The UK Listing Review report by Lord Hill was published on Wednesday 3 March 2021, which can be accessed here. The review proposes some significant reforms to the rules that govern how companies raise finance on public markets to ensure that the UK remains an attractive location for companies to list and grow.

The QCA submitted a detailed response to the review and engaged with Lord Hill on several occasions. Broadly, we welcome the findings and recommendations contained in the report as they take forward our proposals and take into account our concerns. 

We have produced a short brief which includes information on the background to the review, a summary of the QCA’s response to the call for evidence, an overview of the recommendations, the QCA’s position on the recommendations and a comparison table of our response and Lord Hill’s report. If you wish to view the brief, please click here.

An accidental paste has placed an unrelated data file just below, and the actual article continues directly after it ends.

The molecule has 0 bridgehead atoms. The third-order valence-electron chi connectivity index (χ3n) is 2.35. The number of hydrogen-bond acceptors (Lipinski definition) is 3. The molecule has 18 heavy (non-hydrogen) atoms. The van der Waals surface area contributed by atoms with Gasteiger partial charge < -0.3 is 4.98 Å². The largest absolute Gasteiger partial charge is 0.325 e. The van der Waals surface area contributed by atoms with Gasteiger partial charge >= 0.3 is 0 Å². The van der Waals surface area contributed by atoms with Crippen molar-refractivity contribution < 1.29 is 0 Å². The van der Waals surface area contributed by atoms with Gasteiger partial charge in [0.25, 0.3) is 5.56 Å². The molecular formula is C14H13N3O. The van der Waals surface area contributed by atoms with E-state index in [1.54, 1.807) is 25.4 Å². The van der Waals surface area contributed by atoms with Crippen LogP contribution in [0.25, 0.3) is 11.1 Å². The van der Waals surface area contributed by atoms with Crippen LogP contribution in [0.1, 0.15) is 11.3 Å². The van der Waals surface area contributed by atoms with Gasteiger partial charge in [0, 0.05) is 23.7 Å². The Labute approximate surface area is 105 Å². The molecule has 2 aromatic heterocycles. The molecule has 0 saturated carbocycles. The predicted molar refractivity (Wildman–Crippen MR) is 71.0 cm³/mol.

We will continue to work with HM Treasury, the FCA and LSEG as the recommendations are taken forward in order to ensure that they are in the interest of the small and mid-sized quoted companies we represent. 

Budget 2021

On 3 March 2021, Rishi Sunak delivered his second Budget (available here) as Chancellor of the Exchequer, announcing the Government’s plans for the economy. As expected, many of the measures outlined in the Budget were concerned with providing businesses and individuals with the support they need during the ongoing pandemic. However, the QCA welcomes, having put forward suggestions in our Budget Representation, the announcements concerning the EMI consultation and the review of Research & Development tax reliefs.